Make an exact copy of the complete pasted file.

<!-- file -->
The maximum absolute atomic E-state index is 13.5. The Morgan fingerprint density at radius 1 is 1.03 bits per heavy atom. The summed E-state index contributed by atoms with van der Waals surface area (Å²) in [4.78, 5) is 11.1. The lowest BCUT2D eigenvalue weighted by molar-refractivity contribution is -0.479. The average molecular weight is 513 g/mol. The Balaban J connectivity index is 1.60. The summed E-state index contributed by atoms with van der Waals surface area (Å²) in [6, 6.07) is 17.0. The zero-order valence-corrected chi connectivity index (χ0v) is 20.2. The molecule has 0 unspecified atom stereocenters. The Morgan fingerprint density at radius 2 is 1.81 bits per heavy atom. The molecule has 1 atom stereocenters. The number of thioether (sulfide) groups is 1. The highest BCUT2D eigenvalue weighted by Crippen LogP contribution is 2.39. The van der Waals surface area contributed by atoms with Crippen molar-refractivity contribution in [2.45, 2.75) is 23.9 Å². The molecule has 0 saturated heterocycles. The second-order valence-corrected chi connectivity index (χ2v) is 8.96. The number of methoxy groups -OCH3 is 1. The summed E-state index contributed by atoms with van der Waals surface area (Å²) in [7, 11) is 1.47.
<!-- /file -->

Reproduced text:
The maximum absolute atomic E-state index is 13.5. The Morgan fingerprint density at radius 1 is 1.03 bits per heavy atom. The summed E-state index contributed by atoms with van der Waals surface area (Å²) in [4.78, 5) is 11.1. The lowest BCUT2D eigenvalue weighted by molar-refractivity contribution is -0.479. The average molecular weight is 513 g/mol. The Balaban J connectivity index is 1.60. The summed E-state index contributed by atoms with van der Waals surface area (Å²) in [6, 6.07) is 17.0. The zero-order valence-corrected chi connectivity index (χ0v) is 20.2. The molecule has 0 unspecified atom stereocenters. The Morgan fingerprint density at radius 2 is 1.81 bits per heavy atom. The molecule has 1 atom stereocenters. The number of thioether (sulfide) groups is 1. The highest BCUT2D eigenvalue weighted by Crippen LogP contribution is 2.39. The van der Waals surface area contributed by atoms with Crippen molar-refractivity contribution in [2.45, 2.75) is 23.9 Å². The molecule has 0 saturated heterocycles. The second-order valence-corrected chi connectivity index (χ2v) is 8.96. The number of methoxy groups -OCH3 is 1. The summed E-state index contributed by atoms with van der Waals surface area (Å²) in [7, 11) is 1.47.